American Family Voices, a D.C.–based nonprofit, is filing freedom of information requests with 11 cities, states, and counties to learn in greater detail the tax deals they are making with Airbnb. The organization says Airbnb’s tax agreements make it more difficult for local governments to shut down illegal hotels. Read more here.
Anbang Insurance Group has closed on its acquisition of Strategic Hotels & Resorts’ portfolio from the Blackstone Group, with just one more property out of 16 left to review. The acquisition includes Essex House in New York. To read more, click here.
On Monday, the Wall Street Journal reported that West Elm plans to open (obviously) stylish boutique hotels in the United States. Now that the hotel industry has had time to digest the news, Bloomberg wonders what place this new brand will have in hospitality when compared against the likes of the Baccarat hotel, launched by the fine crystal company. Positive hotel brand associations can drive retail transactions—but how much will it help West Elm and its moderately priced furniture compared to selling a more luxurious lifestyle at other boutique hotels? To read more, click here.
With data breaches regularly plaguing many hotel chains, the latest bit of related news should serve as a lesson for hoteliers: Donald Trump’s hotel chain will pay a $50,000 penalty for not alerting customers quickly about a breach that exposed 70,000 credit card numbers. The chain did not disclose the breach customers for four months after recognizing the security issue, violating state laws that require quick notification. The chain has also agreed to revamp its data security policies. For more information, click here.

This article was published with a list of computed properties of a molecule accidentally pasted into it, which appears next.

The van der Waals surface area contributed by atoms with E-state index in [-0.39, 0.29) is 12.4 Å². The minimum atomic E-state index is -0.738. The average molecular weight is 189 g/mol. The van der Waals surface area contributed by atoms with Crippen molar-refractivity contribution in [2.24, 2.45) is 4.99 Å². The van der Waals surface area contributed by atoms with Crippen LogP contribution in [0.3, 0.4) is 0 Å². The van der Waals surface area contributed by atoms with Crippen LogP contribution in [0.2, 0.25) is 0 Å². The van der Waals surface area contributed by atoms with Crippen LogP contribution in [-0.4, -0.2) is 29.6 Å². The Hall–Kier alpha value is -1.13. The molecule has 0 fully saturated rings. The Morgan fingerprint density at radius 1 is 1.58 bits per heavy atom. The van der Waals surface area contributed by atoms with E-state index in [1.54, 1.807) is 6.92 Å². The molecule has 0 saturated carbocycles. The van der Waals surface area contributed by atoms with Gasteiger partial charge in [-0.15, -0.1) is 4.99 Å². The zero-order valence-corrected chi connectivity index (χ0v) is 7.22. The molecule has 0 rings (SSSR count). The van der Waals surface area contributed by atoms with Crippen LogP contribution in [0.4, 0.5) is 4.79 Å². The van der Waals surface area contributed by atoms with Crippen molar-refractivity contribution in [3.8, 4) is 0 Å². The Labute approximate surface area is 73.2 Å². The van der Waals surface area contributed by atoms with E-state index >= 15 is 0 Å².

Google Trips, the new travel app that allows travelers to organize and plan their trips, could threaten the continued success of TripAdvisor, Priceline, and Expedia. The “personalized tour guide in your pocket” is available without Wi-Fi and gathers information from Gmail and Google Maps. Read more here.
According to Latin America’s Hotel Construction Pipeline from Lodging Econometrics (LE), the region has 878 projects/150,485 rooms, down 1 percent by projects and rooms year-over-year (YOY). The three cities with the largest pipelines are: Sao Paulo with 38 projects/7,191 rooms, Campinas, Brazil with 34 projects/6,239 rooms and Rio de Janeiro with 32 projects/6,625 rooms.
The leading franchise companies in Latin America’s pipeline are: AccorHotels with 111 projects/16,551 rooms, Marriott International with 58 projects/9,814 rooms and Hilton Worldwide with 55 projects/7,483 rooms.
The leading brand for each of Latin America’s top three franchise companies are: Accor’s Hotel Ibis with 47 projects/6,336 rooms, Hilton Garden Inn with 18 projects/2,595 rooms and Marriott’s Fairfield Inn with 15 projects/2,579 rooms.
For hotels currently under construction, the Latin America pipeline has 400 projects/70,506 rooms, down 3 percent by projects and 4 percent by rooms YOY. There are 173 projects/29,847 rooms scheduled to start construction in the next 12 months, down 1 percent by projects and rooms. Projects in early planning, 305 projects/50,132 rooms, are up 2 percent by projects and 4 percent by rooms.